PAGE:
June 3, 2016
TSG IntelBrief: The Geopolitics of Oil
The June 2 meeting of OPEC did not lead to any cuts in oil production, nor signal any imminent agreement with large non-OPEC producers such as Russia to freeze production at prior levels. The outcome of the meeting was precisely the one Saudi Arabia sought, demonstrating Saudi Arabia’s continued dominance within the organization. Three of Saudi Arabia’s Gulf Cooperation Council (GCC) allies—Kuwait, UAE, and Qatar—are among the 13 OPEC members (a 14th member, Gabon, was admitted at the Thursday meeting). Two other members are Sunni-led Arab states, Algeria and Libya—though Libya, in particular, is highly fractured politically. Iran—Saudi Arabia’s regional adversary—represents a rival pole within OPEC, but it has only one consistent political ally in the cartel; the Shi'a-dominated government of Iraq. Newly released from international sanctions, Iran is seeking to increase its revenue rapidly through production increases as well as hoped for price increases for its crude. Iran has advocated for an OPEC strategy that would immediately cause oil prices to rise—a strategy that attracts support from the poorer OPEC members such as Venezuela, which is suffering a severe economic crisis.
The June 2 meeting was not nearly as contentious as an April meeting in Qatar between OPEC and major non-OPEC producers, including Russia. That meeting was characterized by acrimony between Saudi Arabia and Iran, and the latter steadfastly refused to sign onto a draft agreement freezing production levels. Perceiving that longtime Saudi Oil Minister Ali Naimi sought compromise with Iran, Deputy Crown Prince Mohammad bin Salman Al Saud, architect of Saudi Arabia’s intervention in Yemen, subsequently replaced him with Saudi Aramco CEO Khalid al-Falih.
In the context of the June 2 OPEC meeting, Saudi Arabia argued that its strategy is working. After dipping below $30 per barrel in February, oil prices have recovered to nearly $50 per barrel. Saudi officials contend this represents a realization of their forecast that keeping production levels high would drive U.S. shale oil producers out of business and reduce investment in new production more broadly, restoring a supply and demand equilibrium. In the Saudi view, production cuts would not only reduce the Saudi market share, but also benefit Iran and Russia—the two main backers of Syrian President Bashar al-Assad. Iran’s oil exports have nearly returned to pre-sanction levels of about 2.3 million barrels per day, but low prices are limiting the revenue Iran earns from that oil.
Critics of the Saudi approach say that the strategy is hurting Saudi interests. Because of the low oil price, the Kingdom and its wealthy GCC allies have been forced to cut subsidies the governments depend on to maintain support, and have reduced their respective sovereign wealth fund balances. Saudi Arabia and its GCC allies are counting on their healthy reserves to ride out a period of low prices, but the International Monetary Fund (IMF) and other bodies estimate that the GCC states’ reserves will be exhausted within five years at the current rates of depletion. The depletion rate of Saudi Arabia’s reserves has been accelerated by heavy spending on efforts to oust Assad, combat the so-called Islamic State, push back Iran-supported Houthi rebels in Yemen, and purchase new U.S. arms to deter a resurgent Iran. In March, Qatar took the unprecedented step of tapping international credit markets to avoid drawing down its sovereign wealth fund. Saudi Arabia itself is contemplating selling shares of Saudi Aramco to replace lost reserves. No GCC state has diversified its economy to the point where it can remain economically healthy without substantial oil revenues.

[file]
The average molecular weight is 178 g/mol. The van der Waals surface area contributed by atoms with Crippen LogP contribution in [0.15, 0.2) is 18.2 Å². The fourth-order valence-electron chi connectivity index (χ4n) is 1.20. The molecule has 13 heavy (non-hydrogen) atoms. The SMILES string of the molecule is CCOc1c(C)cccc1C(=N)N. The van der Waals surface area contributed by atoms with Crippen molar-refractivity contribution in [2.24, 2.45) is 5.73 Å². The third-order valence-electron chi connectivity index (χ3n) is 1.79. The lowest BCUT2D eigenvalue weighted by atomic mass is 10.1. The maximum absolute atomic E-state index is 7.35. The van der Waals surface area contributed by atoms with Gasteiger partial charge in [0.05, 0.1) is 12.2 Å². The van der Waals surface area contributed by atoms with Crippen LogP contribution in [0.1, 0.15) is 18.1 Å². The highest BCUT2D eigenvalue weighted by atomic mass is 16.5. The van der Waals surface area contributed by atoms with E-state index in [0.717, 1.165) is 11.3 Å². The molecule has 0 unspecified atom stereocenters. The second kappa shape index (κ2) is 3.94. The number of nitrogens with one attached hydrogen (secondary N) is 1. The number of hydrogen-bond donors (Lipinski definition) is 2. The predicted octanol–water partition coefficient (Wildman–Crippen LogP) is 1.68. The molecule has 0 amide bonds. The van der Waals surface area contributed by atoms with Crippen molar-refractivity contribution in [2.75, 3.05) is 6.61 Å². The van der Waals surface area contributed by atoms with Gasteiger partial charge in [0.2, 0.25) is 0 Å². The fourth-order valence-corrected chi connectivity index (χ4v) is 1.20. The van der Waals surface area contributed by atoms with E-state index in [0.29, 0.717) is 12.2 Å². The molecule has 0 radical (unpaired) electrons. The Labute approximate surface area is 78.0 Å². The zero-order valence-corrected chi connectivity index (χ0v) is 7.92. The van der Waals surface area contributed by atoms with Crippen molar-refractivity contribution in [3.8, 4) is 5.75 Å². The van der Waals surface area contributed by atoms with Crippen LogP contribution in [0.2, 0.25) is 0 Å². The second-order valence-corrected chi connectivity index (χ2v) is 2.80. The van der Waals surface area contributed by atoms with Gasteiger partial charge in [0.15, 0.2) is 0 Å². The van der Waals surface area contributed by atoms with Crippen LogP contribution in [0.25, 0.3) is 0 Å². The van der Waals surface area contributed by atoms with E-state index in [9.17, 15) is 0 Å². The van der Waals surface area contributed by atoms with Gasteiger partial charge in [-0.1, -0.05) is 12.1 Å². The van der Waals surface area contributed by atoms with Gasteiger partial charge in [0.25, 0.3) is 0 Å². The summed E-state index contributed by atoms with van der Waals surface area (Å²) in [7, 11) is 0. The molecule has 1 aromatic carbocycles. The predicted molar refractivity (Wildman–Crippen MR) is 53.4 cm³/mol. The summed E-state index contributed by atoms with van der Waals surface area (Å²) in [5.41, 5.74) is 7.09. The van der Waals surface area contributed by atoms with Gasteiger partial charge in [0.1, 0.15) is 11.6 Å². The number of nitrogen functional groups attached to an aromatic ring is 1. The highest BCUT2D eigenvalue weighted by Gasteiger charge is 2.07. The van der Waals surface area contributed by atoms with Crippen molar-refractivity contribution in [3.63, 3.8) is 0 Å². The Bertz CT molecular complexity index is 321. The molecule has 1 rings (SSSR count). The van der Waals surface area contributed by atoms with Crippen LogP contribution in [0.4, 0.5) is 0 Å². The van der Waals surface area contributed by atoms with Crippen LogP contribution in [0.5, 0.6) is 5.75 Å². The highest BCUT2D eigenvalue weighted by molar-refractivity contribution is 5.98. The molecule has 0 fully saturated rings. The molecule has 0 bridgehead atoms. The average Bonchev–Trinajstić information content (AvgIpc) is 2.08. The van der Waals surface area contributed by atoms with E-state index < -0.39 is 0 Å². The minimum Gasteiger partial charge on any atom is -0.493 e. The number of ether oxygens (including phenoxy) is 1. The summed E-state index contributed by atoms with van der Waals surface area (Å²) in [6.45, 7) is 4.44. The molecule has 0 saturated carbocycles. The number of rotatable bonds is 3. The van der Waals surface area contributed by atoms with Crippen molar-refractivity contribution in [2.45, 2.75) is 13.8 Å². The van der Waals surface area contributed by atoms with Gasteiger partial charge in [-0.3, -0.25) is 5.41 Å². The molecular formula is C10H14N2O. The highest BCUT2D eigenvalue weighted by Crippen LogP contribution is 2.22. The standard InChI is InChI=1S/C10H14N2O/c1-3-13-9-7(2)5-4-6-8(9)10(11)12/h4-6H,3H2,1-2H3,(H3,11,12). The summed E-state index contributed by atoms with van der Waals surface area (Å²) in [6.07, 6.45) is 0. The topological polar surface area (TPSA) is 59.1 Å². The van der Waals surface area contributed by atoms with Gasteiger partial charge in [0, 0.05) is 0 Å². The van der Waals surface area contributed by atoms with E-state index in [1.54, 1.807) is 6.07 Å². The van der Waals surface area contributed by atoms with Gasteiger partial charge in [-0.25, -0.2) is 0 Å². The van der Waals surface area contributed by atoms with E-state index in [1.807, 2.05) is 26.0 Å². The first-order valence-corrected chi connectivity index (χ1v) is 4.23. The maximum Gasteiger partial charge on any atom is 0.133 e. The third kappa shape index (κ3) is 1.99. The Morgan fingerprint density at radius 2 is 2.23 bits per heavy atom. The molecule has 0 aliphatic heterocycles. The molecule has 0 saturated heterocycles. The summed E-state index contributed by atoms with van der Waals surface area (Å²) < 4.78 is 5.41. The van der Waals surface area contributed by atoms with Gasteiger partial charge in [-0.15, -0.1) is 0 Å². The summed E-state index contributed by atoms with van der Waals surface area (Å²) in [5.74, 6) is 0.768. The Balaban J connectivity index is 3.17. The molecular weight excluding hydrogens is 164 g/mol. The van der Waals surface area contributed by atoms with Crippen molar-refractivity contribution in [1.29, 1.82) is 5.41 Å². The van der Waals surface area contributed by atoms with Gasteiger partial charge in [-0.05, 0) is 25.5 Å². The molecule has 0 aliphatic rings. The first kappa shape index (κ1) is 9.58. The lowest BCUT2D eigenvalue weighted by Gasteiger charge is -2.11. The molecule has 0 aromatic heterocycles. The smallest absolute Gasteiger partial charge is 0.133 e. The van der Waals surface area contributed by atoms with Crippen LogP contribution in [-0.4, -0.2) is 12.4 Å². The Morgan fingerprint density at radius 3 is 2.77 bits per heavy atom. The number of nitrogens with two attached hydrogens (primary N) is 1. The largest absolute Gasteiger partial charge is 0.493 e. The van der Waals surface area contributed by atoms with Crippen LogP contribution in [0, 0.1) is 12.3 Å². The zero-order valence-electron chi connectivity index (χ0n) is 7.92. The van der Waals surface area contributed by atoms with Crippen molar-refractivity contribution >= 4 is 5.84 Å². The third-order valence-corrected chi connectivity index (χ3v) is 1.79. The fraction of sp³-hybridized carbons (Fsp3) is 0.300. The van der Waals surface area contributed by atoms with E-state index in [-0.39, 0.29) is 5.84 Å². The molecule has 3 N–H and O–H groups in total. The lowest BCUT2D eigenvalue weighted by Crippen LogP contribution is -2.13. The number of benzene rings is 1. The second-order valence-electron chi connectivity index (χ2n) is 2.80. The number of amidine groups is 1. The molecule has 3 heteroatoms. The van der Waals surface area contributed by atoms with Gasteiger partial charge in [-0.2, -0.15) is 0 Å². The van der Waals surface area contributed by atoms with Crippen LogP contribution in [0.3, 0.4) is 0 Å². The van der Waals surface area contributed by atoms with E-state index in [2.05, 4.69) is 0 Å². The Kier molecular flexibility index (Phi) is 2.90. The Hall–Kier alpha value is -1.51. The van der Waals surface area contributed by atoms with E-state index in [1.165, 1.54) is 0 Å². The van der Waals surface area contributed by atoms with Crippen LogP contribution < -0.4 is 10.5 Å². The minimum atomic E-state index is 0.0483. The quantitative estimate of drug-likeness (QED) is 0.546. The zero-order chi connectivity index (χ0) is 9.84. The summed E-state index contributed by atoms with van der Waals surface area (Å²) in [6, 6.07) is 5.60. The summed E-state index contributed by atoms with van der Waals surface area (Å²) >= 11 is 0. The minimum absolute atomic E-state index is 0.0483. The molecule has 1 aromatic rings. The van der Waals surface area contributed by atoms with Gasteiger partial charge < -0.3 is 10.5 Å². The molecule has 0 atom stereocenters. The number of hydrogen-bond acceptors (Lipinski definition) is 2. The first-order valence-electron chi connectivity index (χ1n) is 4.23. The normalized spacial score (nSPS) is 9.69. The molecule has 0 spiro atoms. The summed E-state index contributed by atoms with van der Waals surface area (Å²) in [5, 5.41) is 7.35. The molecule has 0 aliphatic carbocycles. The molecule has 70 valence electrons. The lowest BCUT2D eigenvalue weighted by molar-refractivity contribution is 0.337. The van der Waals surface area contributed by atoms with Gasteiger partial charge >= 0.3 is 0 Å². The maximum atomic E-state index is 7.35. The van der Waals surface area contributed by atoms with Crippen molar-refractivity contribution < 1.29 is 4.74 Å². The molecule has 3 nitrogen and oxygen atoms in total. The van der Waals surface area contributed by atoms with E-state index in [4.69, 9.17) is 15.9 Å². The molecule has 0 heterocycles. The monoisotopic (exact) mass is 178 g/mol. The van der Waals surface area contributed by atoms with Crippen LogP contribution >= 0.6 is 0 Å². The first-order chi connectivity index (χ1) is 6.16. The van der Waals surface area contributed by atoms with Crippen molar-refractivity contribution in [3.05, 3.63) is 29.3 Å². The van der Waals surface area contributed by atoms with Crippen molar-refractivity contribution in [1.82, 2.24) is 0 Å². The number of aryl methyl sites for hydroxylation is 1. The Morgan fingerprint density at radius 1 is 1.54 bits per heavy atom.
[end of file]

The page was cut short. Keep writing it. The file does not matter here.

Another Arab state reeling from the Saudi oil strategy is Iraq, which is dominated by Shi’a politicians long linked to Iran. Saudi Arabia has been at odds with the Iraqi government not only for its alliance with Iran, but also for its marginalization of Iraq’s Sunni Arab minority. Saudi Arabia accuses the Iraqi political establishment of setting conditions under which the Islamic State has flourished in central and northwestern Iraq. Yet, Saudi Arabia and Iraq are both partners in the U.S. effort to defeat the Islamic State in Iraq and in Syria—an effort that is dependent on the success of the Iraqi government. Iraq does not have a substantial sovereign wealth fund to help it maintain its expenditures, and instead has had to negotiate IMF loans to stabilize its finances. Iraq has also had to utilize U.S.-extended credit to continue to buy weaponry it needs for the battle against the Islamic State, including HELLFIRE missiles. Iraq’s autonomous Kurds, who are in the lead in pressuring the Islamic State around Mosul, have had to delay salary payments to their peshmerga forces because Kurdish oil revenues have shrunk dramatically. Low oil prices also have contributed to significant demonstrations in Baghdad that are distracting Prime Minister Haider al-Abadi and the Iraq Security Forces from the anti-Islamic State mission.
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